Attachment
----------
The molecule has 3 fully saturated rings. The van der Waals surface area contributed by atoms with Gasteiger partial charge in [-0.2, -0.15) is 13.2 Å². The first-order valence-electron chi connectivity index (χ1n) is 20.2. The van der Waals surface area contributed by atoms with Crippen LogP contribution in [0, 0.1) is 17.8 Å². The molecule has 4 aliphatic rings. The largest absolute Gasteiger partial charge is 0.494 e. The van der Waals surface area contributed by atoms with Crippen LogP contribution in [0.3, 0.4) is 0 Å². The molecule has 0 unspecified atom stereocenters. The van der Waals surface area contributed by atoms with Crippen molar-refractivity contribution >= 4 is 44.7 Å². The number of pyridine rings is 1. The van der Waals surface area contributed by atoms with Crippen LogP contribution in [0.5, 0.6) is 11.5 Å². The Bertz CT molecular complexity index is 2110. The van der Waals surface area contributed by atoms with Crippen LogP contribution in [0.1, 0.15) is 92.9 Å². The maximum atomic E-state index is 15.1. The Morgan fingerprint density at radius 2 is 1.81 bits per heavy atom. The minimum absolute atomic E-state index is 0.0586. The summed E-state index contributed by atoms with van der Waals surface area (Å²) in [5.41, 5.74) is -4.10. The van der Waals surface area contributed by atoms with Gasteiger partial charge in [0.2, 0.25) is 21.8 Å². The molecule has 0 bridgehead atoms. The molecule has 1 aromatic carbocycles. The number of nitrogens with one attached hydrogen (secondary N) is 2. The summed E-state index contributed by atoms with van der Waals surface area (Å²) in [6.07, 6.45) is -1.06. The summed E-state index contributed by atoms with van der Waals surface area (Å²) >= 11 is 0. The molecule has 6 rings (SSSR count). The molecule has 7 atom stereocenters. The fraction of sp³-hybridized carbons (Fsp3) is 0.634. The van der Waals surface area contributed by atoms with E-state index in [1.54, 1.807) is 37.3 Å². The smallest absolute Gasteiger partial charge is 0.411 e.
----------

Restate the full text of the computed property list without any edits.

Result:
The molecule has 3 fully saturated rings. The van der Waals surface area contributed by atoms with Gasteiger partial charge in [-0.2, -0.15) is 13.2 Å². The first-order valence-electron chi connectivity index (χ1n) is 20.2. The van der Waals surface area contributed by atoms with Crippen LogP contribution in [0, 0.1) is 17.8 Å². The molecule has 4 aliphatic rings. The largest absolute Gasteiger partial charge is 0.494 e. The van der Waals surface area contributed by atoms with Crippen LogP contribution in [0.3, 0.4) is 0 Å². The molecule has 0 unspecified atom stereocenters. The van der Waals surface area contributed by atoms with Crippen molar-refractivity contribution >= 4 is 44.7 Å². The number of pyridine rings is 1. The van der Waals surface area contributed by atoms with Crippen LogP contribution in [0.5, 0.6) is 11.5 Å². The Bertz CT molecular complexity index is 2110. The van der Waals surface area contributed by atoms with Crippen LogP contribution in [0.1, 0.15) is 92.9 Å². The maximum atomic E-state index is 15.1. The Morgan fingerprint density at radius 2 is 1.81 bits per heavy atom. The minimum absolute atomic E-state index is 0.0586. The summed E-state index contributed by atoms with van der Waals surface area (Å²) in [5.41, 5.74) is -4.10. The van der Waals surface area contributed by atoms with Gasteiger partial charge in [0.2, 0.25) is 21.8 Å². The molecule has 0 bridgehead atoms. The molecule has 1 aromatic carbocycles. The number of nitrogens with one attached hydrogen (secondary N) is 2. The summed E-state index contributed by atoms with van der Waals surface area (Å²) in [6.07, 6.45) is -1.06. The summed E-state index contributed by atoms with van der Waals surface area (Å²) >= 11 is 0. The molecule has 6 rings (SSSR count). The molecule has 7 atom stereocenters. The fraction of sp³-hybridized carbons (Fsp3) is 0.634. The van der Waals surface area contributed by atoms with E-state index in [1.54, 1.807) is 37.3 Å². The smallest absolute Gasteiger partial charge is 0.411 e.